Locke also has a political philosophy that seems at first glance entirely separate from his philosophy of personal identity. And a key part of that philosophy is a theory of private property, stating the conditions under which one can come to own property. Again scholars dispute, but Locke thinks that under some conditions one can morally acquire previously unowned property and that one then has rights to it.

So far, so philosophy 101. North’s interesting thought is that the notions of identity and property are, at bottom, sort of the same idea. Just as our thoughts and memories are private, for us alone, so is our land. In support of this surprising connection, she cites passages from Locke in which he seems to include our own life as part of our property. Life is just another type of private property.

In order to see this in more detail, we need to introduce another aspect of her philosophy: the event. The notion of event looms large in the work of contemporary French philosopher Alain Badiou. For Badiou — as I understand him, which isn’t very much — events mark a sort of rupture, the beginning of something new that can’t be understood in terms of the concepts of the time. Events can be political, philosophical, aesthetic, even romantic. A paradigm event, in this technical usage, would be a political revolution, a scientific paradigm shift, or a new movement in art.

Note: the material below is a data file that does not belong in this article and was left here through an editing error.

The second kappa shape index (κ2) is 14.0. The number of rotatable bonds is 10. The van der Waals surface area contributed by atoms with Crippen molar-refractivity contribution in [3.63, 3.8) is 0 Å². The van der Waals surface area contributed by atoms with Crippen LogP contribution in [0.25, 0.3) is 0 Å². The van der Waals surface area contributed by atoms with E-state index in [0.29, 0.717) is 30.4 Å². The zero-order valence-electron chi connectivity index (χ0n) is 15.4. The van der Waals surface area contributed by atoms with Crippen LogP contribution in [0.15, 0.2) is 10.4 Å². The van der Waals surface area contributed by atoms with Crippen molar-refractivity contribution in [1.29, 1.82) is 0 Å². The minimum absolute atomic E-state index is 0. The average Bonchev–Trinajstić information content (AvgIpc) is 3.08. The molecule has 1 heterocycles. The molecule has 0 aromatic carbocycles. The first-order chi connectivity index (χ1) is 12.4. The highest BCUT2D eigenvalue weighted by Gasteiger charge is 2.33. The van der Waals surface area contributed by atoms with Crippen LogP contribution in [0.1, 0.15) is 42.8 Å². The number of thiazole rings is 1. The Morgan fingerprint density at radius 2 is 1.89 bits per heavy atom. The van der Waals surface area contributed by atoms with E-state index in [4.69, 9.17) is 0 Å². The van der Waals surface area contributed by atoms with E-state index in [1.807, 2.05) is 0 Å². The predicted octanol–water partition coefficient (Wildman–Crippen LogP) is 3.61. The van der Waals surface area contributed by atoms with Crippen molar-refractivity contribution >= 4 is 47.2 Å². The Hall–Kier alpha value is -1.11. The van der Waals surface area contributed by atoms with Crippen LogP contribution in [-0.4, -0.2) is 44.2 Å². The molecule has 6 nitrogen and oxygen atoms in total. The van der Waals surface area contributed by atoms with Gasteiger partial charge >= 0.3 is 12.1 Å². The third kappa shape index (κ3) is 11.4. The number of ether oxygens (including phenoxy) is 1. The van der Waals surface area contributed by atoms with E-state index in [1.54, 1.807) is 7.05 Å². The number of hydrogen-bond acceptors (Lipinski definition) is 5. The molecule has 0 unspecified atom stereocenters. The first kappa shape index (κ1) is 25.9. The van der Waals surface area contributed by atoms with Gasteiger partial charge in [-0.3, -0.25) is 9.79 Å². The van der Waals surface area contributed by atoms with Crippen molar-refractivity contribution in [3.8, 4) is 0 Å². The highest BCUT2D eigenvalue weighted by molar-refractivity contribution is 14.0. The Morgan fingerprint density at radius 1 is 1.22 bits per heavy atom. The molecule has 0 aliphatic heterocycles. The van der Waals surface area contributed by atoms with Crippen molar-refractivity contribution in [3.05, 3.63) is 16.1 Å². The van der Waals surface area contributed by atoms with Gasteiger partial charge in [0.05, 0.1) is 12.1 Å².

For North, one such event was the enclosures that took place in the 17th century English in which Locke lived and which were codified in the considerably later enclosure acts. Starting in 1604, about thirty years before Locke was born, what was formerly common land for the use of everyone started to be enclosed and privately owned. For North, this marked the beginnings of capitalism itself, and was an event in Badiou’s sense: something brand new that warped the time and forced a rethinking of the very concepts in terms of which life was understood. Locke’s political work clearly engages with this, but North argues that his philosophy of identity does too. Realizing that land is private, he came to think identity was too.